I recently saw a remark that implied that Stephen Batchelor no longer meditates or at least not very regularly.

If true, this seems important. Batchelor is prominent, even central, in the contemporary, so-called Secular Buddhism movement. He has a long history of different phases of belief and practice, from Tibetan, to Zen, to a form of agnostic/secular "Buddhism" that he has almost come to define on his own.

Can anyone supply a pointer to that assertion or related material? I did not capture it at the time.

  • i always thought more of a scholar than anything
    – user2512
    Commented Mar 8, 2018 at 22:40

3 Answers 3


Found it! (Admins -- should I delete this now superfluous question?)


Batchelor said [in 2003] he no longer meditated every day. "I am a meditation teacher who doesn’t meditate any more," he said, smiling sheepishly. Although he once found meditation "extraordinarily valuable," over time it came to seem like "a kind of evasion, really. It was a cutting off from experience, rather than a full-blooded engagement with all of its ambiguities and messiness." He tried to cultivate his existential awareness through writing now more than through meditation. "I write and think and struggle with questions. That’s my practice.

  • 2
    I think it's cool, let's keep this.
    – Andriy Volkov
    Commented Mar 8, 2018 at 21:34
  • Studying and thinking distances one from actual fundamental, nonconceptual experiential reality. What cuts one off from experience is not meditating on one's own experience as it happens moment by moment. It's not very complicated.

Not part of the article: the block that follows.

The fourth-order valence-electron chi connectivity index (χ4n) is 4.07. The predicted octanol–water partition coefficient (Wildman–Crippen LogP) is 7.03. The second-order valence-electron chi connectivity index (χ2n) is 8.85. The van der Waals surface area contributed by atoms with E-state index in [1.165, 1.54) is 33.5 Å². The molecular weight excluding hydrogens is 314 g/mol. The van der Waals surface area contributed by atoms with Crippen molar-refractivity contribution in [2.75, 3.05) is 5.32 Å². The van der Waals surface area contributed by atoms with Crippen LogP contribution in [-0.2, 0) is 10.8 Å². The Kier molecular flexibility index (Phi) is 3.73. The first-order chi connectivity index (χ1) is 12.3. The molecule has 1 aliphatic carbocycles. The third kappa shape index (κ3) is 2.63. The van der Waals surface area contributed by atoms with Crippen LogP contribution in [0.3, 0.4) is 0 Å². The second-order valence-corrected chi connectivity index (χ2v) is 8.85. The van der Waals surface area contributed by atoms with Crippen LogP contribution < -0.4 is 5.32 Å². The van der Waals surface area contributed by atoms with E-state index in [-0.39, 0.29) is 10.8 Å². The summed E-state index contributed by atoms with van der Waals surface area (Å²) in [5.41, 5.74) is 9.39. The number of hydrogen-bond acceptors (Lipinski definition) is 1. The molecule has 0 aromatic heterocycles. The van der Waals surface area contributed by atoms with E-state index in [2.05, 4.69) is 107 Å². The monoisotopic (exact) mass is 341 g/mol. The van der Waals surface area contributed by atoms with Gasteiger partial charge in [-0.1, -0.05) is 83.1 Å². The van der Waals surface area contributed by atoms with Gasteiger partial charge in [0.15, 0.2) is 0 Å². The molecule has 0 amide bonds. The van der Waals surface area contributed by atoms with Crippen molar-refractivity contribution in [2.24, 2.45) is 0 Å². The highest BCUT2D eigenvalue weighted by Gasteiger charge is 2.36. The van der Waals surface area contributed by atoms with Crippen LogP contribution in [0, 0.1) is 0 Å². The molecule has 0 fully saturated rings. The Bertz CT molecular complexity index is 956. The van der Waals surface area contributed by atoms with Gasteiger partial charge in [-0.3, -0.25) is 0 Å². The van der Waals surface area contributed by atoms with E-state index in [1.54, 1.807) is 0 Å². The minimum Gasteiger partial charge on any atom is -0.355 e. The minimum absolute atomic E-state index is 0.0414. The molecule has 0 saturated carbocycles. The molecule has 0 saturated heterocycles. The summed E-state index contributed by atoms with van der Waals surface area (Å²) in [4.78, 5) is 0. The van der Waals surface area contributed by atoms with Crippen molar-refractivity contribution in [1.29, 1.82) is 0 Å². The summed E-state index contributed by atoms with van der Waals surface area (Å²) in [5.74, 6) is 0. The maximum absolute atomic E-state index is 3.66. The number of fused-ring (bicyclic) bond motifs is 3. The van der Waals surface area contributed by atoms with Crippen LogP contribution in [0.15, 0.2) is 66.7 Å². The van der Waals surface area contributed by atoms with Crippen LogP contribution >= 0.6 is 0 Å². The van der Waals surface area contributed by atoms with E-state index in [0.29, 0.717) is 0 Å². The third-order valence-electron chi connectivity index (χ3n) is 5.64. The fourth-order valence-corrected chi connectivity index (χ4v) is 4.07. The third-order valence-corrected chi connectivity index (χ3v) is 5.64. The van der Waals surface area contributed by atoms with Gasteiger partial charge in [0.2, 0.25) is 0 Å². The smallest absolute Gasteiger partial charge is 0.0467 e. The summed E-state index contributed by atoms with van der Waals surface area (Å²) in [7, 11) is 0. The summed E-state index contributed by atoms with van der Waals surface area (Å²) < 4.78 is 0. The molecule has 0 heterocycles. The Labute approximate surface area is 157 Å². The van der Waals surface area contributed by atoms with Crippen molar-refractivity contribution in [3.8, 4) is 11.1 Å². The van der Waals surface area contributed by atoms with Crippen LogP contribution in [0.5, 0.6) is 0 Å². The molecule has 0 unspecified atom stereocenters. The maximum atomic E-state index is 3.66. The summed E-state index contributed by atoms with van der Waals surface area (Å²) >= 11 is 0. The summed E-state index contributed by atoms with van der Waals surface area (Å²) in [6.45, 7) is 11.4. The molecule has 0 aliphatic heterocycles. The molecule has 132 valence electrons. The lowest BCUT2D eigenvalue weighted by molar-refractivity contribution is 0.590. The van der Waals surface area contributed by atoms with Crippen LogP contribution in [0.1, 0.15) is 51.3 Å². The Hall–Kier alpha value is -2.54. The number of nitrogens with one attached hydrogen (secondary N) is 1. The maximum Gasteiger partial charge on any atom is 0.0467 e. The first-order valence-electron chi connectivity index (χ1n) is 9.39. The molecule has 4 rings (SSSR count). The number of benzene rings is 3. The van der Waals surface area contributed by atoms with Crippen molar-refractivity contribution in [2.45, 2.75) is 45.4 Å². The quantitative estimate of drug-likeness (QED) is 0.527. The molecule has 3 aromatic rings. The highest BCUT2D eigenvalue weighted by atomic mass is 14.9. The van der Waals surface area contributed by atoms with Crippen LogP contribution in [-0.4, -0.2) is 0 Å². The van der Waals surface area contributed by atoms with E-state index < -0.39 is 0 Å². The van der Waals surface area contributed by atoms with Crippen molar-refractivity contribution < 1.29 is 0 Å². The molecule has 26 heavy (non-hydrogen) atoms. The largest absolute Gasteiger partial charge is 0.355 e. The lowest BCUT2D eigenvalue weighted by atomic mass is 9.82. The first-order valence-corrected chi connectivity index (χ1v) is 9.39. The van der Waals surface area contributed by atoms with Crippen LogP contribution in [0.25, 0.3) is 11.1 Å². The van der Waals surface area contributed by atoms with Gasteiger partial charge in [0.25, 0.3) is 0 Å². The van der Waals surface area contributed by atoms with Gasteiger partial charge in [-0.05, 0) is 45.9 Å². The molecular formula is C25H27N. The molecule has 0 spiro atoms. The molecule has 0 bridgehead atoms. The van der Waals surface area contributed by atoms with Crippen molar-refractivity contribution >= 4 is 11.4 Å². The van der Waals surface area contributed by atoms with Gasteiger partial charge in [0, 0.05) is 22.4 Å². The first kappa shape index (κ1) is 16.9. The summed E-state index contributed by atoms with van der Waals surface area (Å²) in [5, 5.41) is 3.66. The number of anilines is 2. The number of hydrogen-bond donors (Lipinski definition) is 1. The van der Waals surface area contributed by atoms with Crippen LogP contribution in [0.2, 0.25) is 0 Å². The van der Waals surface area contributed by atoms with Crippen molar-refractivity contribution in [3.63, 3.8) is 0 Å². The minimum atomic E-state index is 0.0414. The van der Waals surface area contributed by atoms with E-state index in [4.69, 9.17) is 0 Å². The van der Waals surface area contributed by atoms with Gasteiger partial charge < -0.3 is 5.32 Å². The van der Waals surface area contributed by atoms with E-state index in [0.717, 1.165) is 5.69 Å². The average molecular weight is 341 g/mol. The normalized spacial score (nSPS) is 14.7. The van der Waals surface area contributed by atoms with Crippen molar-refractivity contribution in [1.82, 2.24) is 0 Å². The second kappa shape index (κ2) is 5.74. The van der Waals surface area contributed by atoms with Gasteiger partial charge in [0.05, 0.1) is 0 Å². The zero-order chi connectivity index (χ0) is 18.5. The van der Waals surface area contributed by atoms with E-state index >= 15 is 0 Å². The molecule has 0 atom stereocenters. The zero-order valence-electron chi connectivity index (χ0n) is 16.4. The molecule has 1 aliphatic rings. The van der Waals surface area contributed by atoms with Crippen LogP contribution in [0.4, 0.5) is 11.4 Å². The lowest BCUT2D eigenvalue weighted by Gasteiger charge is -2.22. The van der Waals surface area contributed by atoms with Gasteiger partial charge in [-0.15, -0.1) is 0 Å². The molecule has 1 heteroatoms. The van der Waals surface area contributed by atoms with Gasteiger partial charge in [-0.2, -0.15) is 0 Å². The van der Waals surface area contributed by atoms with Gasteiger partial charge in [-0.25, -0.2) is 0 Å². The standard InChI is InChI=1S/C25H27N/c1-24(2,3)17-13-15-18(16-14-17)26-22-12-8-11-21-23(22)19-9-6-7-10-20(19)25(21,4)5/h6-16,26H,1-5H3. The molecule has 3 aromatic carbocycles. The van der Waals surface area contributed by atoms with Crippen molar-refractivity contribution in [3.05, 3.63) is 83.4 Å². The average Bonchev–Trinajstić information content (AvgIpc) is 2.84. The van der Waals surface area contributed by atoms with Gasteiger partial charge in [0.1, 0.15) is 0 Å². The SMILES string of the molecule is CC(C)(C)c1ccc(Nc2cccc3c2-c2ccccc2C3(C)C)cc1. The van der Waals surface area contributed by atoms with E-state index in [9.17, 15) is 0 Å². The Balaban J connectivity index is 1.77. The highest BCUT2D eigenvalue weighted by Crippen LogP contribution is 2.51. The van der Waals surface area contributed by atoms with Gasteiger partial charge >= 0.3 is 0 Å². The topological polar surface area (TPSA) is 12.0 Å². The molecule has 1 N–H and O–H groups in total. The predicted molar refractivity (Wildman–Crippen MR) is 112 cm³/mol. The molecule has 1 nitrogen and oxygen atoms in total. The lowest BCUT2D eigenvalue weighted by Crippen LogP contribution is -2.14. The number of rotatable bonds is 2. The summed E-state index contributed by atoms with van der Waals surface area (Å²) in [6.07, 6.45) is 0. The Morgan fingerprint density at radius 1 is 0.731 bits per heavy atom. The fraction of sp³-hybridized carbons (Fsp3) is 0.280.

– Lowbrow
    Commented Mar 9, 2018 at 17:20

Yes, I know Stephen Batchelor , we both practiced zen in Rochester, N.Y. He always appeared as a very intelligent person, to me. I think that one must understand the goal of Buddhist practice, to be able to judge whether or not one should indulge in any particular practice. Some schools of Buddhism do not "meditate" per se . For example , some Ten-dai schools in Japan, and the Jodoshinshu school in America and Japan. Let's look at the six paramitas , dhyana being the 5th perfection. Wisdom follows that , as the sixth. If one looks closely Dhyana needs the support of the first four Paramitas ,and the connection with the sixth, Prajna. The basic term is Bhavana for cultivation. This term includes many aspects of Buddhist cultivation. Why would one ever use one daily behavior to judge if someone was a good Buddhist or not. Please refer to you own personal Guru , or Zen master, to see what is good for you. finally, the main goal is awakening, so if you have the prerequisites to awaken , go on. Let's not judge others as to their outer appearances. so , my main point is if we are developing the correct concentration, we can dispense with the daily activities, which are more outer, than inner. My answer is , if one has a good practice of keeping the precepts, and not indulging excessively , in Greed, hatred and stupidity, with the mindfulness and concentration conducive to absorption in the correct awareness. Carry On. Sarvamangalam

  • I share your caution about being judgmental. In fact, I tried really hard to word my question and answer to avoid exactly that, especially by using mostly Batchelor's own words in the answer. If I failed, please point to specifics. Thanks. Commented Jun 20, 2020 at 1:07

I cannot quite agree on his reasoning. Meditation is best done while being secluded, however, it does not mean that one escapes from the world. When we meditate we "become" more and more our aim of meditation (bhavana). If one practises friendliness then one becomes slowly and gradually more friendlier. If one does not cultivate in seclusion the past cultivations will atrophy and then it's more or less random in which direction one is cultivating. I find his direction quite unsatisfying but to each their own. He twisted dhamma as he liked and is subject to western materialism which is undoubtedly also with its drawbacks

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